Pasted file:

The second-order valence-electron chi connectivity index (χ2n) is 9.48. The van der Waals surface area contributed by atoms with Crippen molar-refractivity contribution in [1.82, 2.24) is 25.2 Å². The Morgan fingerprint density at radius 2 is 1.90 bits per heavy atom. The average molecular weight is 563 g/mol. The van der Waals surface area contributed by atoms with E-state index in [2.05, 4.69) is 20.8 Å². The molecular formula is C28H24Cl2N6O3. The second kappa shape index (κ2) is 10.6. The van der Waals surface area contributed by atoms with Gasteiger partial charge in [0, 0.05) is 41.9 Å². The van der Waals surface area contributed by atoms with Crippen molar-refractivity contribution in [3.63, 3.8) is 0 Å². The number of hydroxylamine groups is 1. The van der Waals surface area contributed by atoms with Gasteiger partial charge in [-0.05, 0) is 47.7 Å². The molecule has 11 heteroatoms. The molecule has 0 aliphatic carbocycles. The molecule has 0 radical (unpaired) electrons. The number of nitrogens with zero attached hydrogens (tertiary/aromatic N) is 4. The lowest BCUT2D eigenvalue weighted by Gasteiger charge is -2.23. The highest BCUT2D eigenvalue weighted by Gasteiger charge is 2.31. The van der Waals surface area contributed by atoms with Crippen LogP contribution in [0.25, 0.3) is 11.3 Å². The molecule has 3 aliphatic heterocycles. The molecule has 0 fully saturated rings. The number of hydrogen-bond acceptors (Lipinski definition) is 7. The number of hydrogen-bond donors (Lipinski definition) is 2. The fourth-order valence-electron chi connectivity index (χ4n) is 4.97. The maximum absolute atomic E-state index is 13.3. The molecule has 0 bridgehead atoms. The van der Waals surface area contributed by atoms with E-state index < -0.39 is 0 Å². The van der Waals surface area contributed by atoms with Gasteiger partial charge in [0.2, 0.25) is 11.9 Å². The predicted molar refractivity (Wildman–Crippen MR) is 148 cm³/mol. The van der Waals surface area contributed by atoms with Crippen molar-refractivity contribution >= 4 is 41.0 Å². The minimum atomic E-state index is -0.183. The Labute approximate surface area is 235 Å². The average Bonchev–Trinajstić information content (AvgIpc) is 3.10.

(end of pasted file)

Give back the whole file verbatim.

The second-order valence-electron chi connectivity index (χ2n) is 9.48. The van der Waals surface area contributed by atoms with Crippen molar-refractivity contribution in [1.82, 2.24) is 25.2 Å². The Morgan fingerprint density at radius 2 is 1.90 bits per heavy atom. The average molecular weight is 563 g/mol. The van der Waals surface area contributed by atoms with E-state index in [2.05, 4.69) is 20.8 Å². The molecular formula is C28H24Cl2N6O3. The second kappa shape index (κ2) is 10.6. The van der Waals surface area contributed by atoms with Gasteiger partial charge in [0, 0.05) is 41.9 Å². The van der Waals surface area contributed by atoms with Crippen molar-refractivity contribution in [3.63, 3.8) is 0 Å². The number of hydroxylamine groups is 1. The van der Waals surface area contributed by atoms with Gasteiger partial charge in [-0.05, 0) is 47.7 Å². The molecule has 11 heteroatoms. The molecule has 0 aliphatic carbocycles. The molecule has 0 radical (unpaired) electrons. The number of nitrogens with zero attached hydrogens (tertiary/aromatic N) is 4. The lowest BCUT2D eigenvalue weighted by Gasteiger charge is -2.23. The highest BCUT2D eigenvalue weighted by Gasteiger charge is 2.31. The van der Waals surface area contributed by atoms with Crippen LogP contribution in [0.25, 0.3) is 11.3 Å². The molecule has 3 aliphatic heterocycles. The molecule has 0 fully saturated rings. The number of hydrogen-bond acceptors (Lipinski definition) is 7. The number of hydrogen-bond donors (Lipinski definition) is 2. The fourth-order valence-electron chi connectivity index (χ4n) is 4.97. The maximum absolute atomic E-state index is 13.3. The molecule has 0 bridgehead atoms. The van der Waals surface area contributed by atoms with E-state index < -0.39 is 0 Å². The van der Waals surface area contributed by atoms with Gasteiger partial charge in [0.2, 0.25) is 11.9 Å². The predicted molar refractivity (Wildman–Crippen MR) is 148 cm³/mol. The van der Waals surface area contributed by atoms with Crippen molar-refractivity contribution >= 4 is 41.0 Å². The minimum atomic E-state index is -0.183. The Labute approximate surface area is 235 Å². The average Bonchev–Trinajstić information content (AvgIpc) is 3.10.